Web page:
Wednesday, March 24, 2010

Disappearing Nomads

Remember hobos? I am just a little too young to have had much personal contact with these uniquely American characters, but I remember when they were still around. Although I was very young, I did meet two in my lifetime. Luckily, one of them was “Steam Train Maury” – Maurice Graham, King of the Hobos. It just so happened that when he settled, it was in my section of the country. Here’s his obituary:
Luckily, my mom found hobos fascinating and made sure that my sister and I took advantage of meeting them when we had the opportunity. The other gentleman was hanging out at a Kmart store when Mom took us over to meet him. He carried his lunch in a gas can because people were more likely to give him a ride while he was carrying it!
Hobos had rough lives; they weren’t treated well and were often victims of violence. This discrimination was unfortunate; their lifestyles developed through necessity of finding work in the middle of the Great Depression and hobo culture held its own code of ethics. You’d think there would have been more generosity towards them.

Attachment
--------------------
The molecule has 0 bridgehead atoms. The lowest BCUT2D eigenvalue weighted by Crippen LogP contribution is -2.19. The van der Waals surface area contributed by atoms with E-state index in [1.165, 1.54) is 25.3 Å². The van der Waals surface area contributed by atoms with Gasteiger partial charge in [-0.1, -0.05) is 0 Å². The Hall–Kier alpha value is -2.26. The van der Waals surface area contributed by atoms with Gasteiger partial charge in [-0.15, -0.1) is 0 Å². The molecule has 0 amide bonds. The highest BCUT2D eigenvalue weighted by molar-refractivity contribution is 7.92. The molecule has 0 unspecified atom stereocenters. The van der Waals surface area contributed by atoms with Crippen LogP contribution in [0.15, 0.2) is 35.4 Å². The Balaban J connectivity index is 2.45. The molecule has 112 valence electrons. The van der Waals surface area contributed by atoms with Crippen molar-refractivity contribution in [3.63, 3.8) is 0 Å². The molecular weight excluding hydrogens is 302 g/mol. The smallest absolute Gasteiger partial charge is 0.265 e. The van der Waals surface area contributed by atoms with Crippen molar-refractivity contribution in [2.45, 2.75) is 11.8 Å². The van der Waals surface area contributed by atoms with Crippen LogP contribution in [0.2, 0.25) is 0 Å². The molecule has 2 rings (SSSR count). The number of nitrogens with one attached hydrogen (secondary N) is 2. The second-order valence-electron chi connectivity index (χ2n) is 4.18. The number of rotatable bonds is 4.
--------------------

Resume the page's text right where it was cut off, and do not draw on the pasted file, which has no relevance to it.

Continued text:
I remember Gypsies being around when I was very young, too. They traveled en masse, wore colorful clothes and had big wads of cash that they weren’t shy about flashing in full view. I don’t recall Mom encouraging conversation with them.
I haven’t seen or heard of hobos or gypsies in years. I wonder if they’re still wandering? I've heard that the Roma in Europe were treated much more harshly than Gypsies here.
Nowdays, the hobo and Gypsy just seem like romantic, carefree cultures. It seems that the vagabond lives we used to fear now intrigue us.
My girlfriend introduced me to freighter travel. That’s another nomadic pastime. You need a lot of time to do this, so it will have to wait until I’m retired.

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